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Microsoft Office Faces Sales Ban From 11 January

Gordon Kelly


Microsoft Office Faces Sales Ban From 11 January

We've been here before - many, many times...

Remember that proposed sales injunction on Word? It broke out when Canadian software company i4i sued over a patent dispute for the way Word uses XML files (those horrible things that no-one can ever open while you convert everything back to .doc). Predictably Microsoft launched an appeal. Quite amusingly, today it turns out that appeal has surprisingly been rejected.

What that means is Microsoft has been ordered to stop sales of Word 2007 and Office 2007 across the US by 11 January unless it modifies the software to comply with the patent dispute. On the other hand Microsoft could simply settle the case, pay up and continue as normal. Consequently the company has announced:

"We have just learned that the Court of Appeals for the Federal Circuit has denied our appeal in the i4i case. We are moving quickly to comply with the injunction, which takes effect on January 11, 2010... and have put the wheels in motion to remove this little-used feature from these products," said Microsoft's director of public affairs Kevin Kutz in a statement. "Therefore, we expect to have copies of Microsoft Word 2007 and Office 2007, with this feature removed, available for U.S. sale and distribution by the injunction date. In addition, the beta versions of Microsoft Word 2010 and Microsoft Office 2010, which are available now for downloading, do not contain the technology covered by the injunction."

This all smacks of Windows 7 E to me, which proved utterly pointless and a complete waste of time and money after it eventually agreed to an EU approved browser ballot screen. So can't we all sort this out amicably?

"While we are moving quickly to address the injunction issue, we are also considering our legal options, which could include a request for a rehearing by the Federal Circuit Court of Appeals en banc or a request for a writ of certiorari from the U.S. Supreme Court," concluded Kutz.

I guess not then...


Microsoft Statement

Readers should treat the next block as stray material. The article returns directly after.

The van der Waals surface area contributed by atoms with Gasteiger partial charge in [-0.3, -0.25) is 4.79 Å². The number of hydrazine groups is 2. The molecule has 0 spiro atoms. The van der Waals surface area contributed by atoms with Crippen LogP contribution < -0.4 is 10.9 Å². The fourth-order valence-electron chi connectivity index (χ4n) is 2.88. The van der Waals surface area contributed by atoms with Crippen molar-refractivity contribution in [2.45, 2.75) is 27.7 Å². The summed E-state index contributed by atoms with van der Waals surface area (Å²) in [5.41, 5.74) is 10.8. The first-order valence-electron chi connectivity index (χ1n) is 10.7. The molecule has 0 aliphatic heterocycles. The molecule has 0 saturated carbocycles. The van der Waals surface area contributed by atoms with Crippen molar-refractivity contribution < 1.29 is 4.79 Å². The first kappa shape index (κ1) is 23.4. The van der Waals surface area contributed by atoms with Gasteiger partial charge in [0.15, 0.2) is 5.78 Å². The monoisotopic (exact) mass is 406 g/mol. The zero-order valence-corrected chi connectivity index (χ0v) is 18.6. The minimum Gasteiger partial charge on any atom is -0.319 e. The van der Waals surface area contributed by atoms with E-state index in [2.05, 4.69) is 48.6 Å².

December 23, 2009, 6:27 pm

I would recommend people read the Engadget report. It gives a much fairer and balanced account. The company in question i4i are not patent trolls. Microsoft used their IP without due consideration or recompense, the judge has acted rightly and fairly. i4i actually used their methods for the USPTO database...


December 24, 2009, 7:08 am

@Max Power - based on your comment you clearly could not have misread this story more if you tried.

What you argue is exactly what this story points out: Microsoft used i4i's IP without due consideration, is not settling as it should and is therefore taking ridiculous steps to circumvent the judge's ruling.

I think you need to read it again. This time, by looking closely at the words ;)


December 24, 2009, 10:57 am

All this nonsense just ends up in costing us, the buyers, more.

Whether MS pays up or modifies the software, or whatever - will cost money.


December 24, 2009, 10:58 am

"...XML files (those horrible things that no-one can ever open while you convert everything back to .doc)"

.DOC files (those horrible, bloated, proprietary files you are forced to open while you convert everything back to open document format)


December 24, 2009, 1:26 pm

I feel that all this is a bit of a side show, and the main event is the price. I have Office 2003 on my work PC and the only App I still make use of is Publisher which I can't find a viable Open-Source replacement for.

With a combination of Open Office and Google Docs there is precious little incentive for me to fork out more cash on upgrading. I can only assume that buyers of Office 2010 will be people who haven't heard of Open-Source or attach some sort of snob value to having MS Office.

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